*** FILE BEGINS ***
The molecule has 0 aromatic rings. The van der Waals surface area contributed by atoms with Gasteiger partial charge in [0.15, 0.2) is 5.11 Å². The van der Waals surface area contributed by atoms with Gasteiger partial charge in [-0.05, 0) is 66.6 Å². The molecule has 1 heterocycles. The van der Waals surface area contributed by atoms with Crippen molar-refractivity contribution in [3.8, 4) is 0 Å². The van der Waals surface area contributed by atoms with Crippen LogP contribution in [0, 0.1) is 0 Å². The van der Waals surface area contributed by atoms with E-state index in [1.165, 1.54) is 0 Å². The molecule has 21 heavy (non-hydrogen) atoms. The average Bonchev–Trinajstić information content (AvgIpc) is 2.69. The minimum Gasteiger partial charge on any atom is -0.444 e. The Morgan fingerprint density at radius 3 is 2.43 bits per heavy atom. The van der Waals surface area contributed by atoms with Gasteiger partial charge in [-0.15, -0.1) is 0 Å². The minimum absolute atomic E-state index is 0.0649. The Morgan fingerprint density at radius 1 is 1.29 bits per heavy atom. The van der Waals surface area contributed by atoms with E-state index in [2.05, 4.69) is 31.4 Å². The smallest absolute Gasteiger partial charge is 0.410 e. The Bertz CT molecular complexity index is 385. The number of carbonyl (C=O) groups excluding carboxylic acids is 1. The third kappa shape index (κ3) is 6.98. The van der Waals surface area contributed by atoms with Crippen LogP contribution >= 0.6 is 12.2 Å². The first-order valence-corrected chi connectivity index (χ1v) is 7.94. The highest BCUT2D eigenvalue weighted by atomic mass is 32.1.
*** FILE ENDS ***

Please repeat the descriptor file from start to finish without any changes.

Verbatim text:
The molecule has 0 aromatic rings. The van der Waals surface area contributed by atoms with Gasteiger partial charge in [0.15, 0.2) is 5.11 Å². The van der Waals surface area contributed by atoms with Gasteiger partial charge in [-0.05, 0) is 66.6 Å². The molecule has 1 heterocycles. The van der Waals surface area contributed by atoms with Crippen molar-refractivity contribution in [3.8, 4) is 0 Å². The van der Waals surface area contributed by atoms with Crippen LogP contribution in [0, 0.1) is 0 Å². The van der Waals surface area contributed by atoms with E-state index in [1.165, 1.54) is 0 Å². The molecule has 21 heavy (non-hydrogen) atoms. The average Bonchev–Trinajstić information content (AvgIpc) is 2.69. The minimum Gasteiger partial charge on any atom is -0.444 e. The Morgan fingerprint density at radius 3 is 2.43 bits per heavy atom. The van der Waals surface area contributed by atoms with Gasteiger partial charge in [-0.15, -0.1) is 0 Å². The minimum absolute atomic E-state index is 0.0649. The Morgan fingerprint density at radius 1 is 1.29 bits per heavy atom. The van der Waals surface area contributed by atoms with E-state index in [2.05, 4.69) is 31.4 Å². The smallest absolute Gasteiger partial charge is 0.410 e. The Bertz CT molecular complexity index is 385. The number of carbonyl (C=O) groups excluding carboxylic acids is 1. The third kappa shape index (κ3) is 6.98. The van der Waals surface area contributed by atoms with Crippen LogP contribution >= 0.6 is 12.2 Å². The first-order valence-corrected chi connectivity index (χ1v) is 7.94. The highest BCUT2D eigenvalue weighted by atomic mass is 32.1.